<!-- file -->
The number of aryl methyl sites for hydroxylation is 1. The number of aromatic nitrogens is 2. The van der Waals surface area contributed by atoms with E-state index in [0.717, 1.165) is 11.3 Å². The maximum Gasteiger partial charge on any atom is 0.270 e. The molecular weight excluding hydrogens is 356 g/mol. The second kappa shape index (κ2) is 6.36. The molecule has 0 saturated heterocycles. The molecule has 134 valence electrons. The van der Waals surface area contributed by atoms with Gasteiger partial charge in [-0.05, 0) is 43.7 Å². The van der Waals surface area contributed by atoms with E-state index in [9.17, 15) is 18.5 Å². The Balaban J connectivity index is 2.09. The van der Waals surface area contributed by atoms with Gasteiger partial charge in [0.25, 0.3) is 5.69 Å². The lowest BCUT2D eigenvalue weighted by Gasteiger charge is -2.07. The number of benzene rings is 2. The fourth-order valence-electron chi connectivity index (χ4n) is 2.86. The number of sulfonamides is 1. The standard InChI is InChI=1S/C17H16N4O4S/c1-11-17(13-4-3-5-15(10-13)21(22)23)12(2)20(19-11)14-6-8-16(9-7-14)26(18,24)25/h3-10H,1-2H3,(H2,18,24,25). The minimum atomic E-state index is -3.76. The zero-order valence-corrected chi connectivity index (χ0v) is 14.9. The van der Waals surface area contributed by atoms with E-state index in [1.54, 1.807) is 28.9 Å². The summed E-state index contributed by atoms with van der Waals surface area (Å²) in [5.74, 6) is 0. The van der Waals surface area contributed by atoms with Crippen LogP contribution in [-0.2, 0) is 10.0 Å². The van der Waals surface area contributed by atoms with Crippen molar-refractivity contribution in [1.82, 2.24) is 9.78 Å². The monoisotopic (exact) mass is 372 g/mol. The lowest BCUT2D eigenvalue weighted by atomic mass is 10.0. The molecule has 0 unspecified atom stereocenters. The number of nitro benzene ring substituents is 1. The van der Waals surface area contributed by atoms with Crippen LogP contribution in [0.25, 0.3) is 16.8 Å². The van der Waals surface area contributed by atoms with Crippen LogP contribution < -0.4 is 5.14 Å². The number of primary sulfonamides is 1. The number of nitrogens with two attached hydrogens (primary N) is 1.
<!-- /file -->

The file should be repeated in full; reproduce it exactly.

The number of aryl methyl sites for hydroxylation is 1. The number of aromatic nitrogens is 2. The van der Waals surface area contributed by atoms with E-state index in [0.717, 1.165) is 11.3 Å². The maximum Gasteiger partial charge on any atom is 0.270 e. The molecular weight excluding hydrogens is 356 g/mol. The second kappa shape index (κ2) is 6.36. The molecule has 0 saturated heterocycles. The molecule has 134 valence electrons. The van der Waals surface area contributed by atoms with Gasteiger partial charge in [-0.05, 0) is 43.7 Å². The van der Waals surface area contributed by atoms with E-state index in [9.17, 15) is 18.5 Å². The Balaban J connectivity index is 2.09. The van der Waals surface area contributed by atoms with Gasteiger partial charge in [0.25, 0.3) is 5.69 Å². The lowest BCUT2D eigenvalue weighted by Gasteiger charge is -2.07. The number of benzene rings is 2. The fourth-order valence-electron chi connectivity index (χ4n) is 2.86. The number of sulfonamides is 1. The standard InChI is InChI=1S/C17H16N4O4S/c1-11-17(13-4-3-5-15(10-13)21(22)23)12(2)20(19-11)14-6-8-16(9-7-14)26(18,24)25/h3-10H,1-2H3,(H2,18,24,25). The minimum atomic E-state index is -3.76. The zero-order valence-corrected chi connectivity index (χ0v) is 14.9. The van der Waals surface area contributed by atoms with E-state index in [1.54, 1.807) is 28.9 Å². The summed E-state index contributed by atoms with van der Waals surface area (Å²) in [5.74, 6) is 0. The van der Waals surface area contributed by atoms with Crippen LogP contribution in [-0.2, 0) is 10.0 Å². The van der Waals surface area contributed by atoms with Crippen molar-refractivity contribution in [1.82, 2.24) is 9.78 Å². The monoisotopic (exact) mass is 372 g/mol. The lowest BCUT2D eigenvalue weighted by atomic mass is 10.0. The molecule has 0 unspecified atom stereocenters. The number of nitro benzene ring substituents is 1. The van der Waals surface area contributed by atoms with Crippen LogP contribution in [0.25, 0.3) is 16.8 Å². The van der Waals surface area contributed by atoms with Crippen LogP contribution < -0.4 is 5.14 Å². The number of primary sulfonamides is 1. The number of nitrogens with two attached hydrogens (primary N) is 1.